That being said, the policy as written is really good!
The expanded CTC is excellent policy
To recall, the expanded Child Tax Credit puts extra cash in the hands of virtually all American parents, leaving out only the richest.
This is important because all parents have suffered from the rising relative price of things like education, child care, and healthcare relative to electronics and durable goods. The result of those relative price shifts is that while people living in 2021 have much higher overall living standards than people living in 1981, people these days face much stronger financial incentives to avoid having children. Today, American women have fewer children than they say they’d ideally like (i.e, one to two on average rather than two to three), and the main obstacles they cite are financial. Giving middle-income parents more money is an excellent way to address these issues.
But because the lowest-income families receive the least help from the current CTC, they get the biggest dollar boost from the CTC expansion. In percentage-wise terms, the impact is even bigger. For parents in the bottom fifth of the income distribution (i.e., below about $25,000 a year) the Biden proposal will be transformative in terms of its impact on living standards.
One thing that’s particularly exciting about this is that there is no trade-off here between focusing on short-term and long-term issues. An expanded CTC helps people in need right away. But it also delivers substantial sustained benefits in terms of kids who benefit from growing up healthier, smarter, and better able to reach their full potential and contribute to society. Here are a few key conclusions from a recent National Academies consensus report on child poverty.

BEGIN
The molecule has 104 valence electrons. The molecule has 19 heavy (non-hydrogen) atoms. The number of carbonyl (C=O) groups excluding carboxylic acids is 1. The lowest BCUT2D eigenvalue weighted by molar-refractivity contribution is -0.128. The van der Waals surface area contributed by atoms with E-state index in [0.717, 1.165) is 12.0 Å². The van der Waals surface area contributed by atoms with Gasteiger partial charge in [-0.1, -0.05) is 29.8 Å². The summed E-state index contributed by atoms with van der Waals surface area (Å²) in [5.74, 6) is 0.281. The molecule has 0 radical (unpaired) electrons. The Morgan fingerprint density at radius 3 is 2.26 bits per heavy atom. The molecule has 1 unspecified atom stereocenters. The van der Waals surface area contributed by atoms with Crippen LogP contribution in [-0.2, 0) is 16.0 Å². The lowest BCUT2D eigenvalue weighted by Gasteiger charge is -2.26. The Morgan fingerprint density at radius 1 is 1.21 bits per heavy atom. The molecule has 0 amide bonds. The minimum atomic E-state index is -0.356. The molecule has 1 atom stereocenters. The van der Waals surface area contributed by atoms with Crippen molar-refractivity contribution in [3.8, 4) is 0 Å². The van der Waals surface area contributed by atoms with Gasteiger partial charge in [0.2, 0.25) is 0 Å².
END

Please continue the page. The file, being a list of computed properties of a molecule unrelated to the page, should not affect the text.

Periodic increases in the generosity of the Earned Income Tax Credit Program have improved children’s educational and health outcomes (direct quotes from Box S-1 in the report).
The Supplemental Nutrition Assistance Program has been shown to improve birth outcomes as well as many important child and adult health outcomes.
Evidence on the effects of housing assistance is mixed. Children who were young when their families received housing benefits that enabled them to move to low-poverty neighborhoods had improved educational attainment and better adult outcomes.
Expansions of public health insurance for pregnant women, infants, and children have generated large improvements in child and adult health and in educational attainment, employment, and earnings.
The weight of the causal evidence indicates that income poverty itself causes negative child outcomes, especially when it begins in early childhood and/or persists throughout a large share of a child’s life. Many programs that alleviate poverty either directly by providing income transfers, or indirectly by providing food, housing, or medical care have been shown to improve child well-being.
The conventional wisdom on the Biden administration has veered hard from “this guy won’t get anything done with these small majorities” to “holy shit that’s a big stimulus, he’s the next FDR” to “wait a minute this guy won’t get anything done with these small majorities.”
To me, that shows in part that the press is overly excitable. But it also shows how much hinges on this one specific provision of the American Rescue Plan. If the expanded CTC is extended and improved over time, then that alone ensures Biden has a major legacy. If not, then it’s difficult to see where such a legacy would come from. ARP deserved the plaudits it got at the time, but America’s children and struggling parents deserve renewed focus on making good on its promises.
A worthy legacy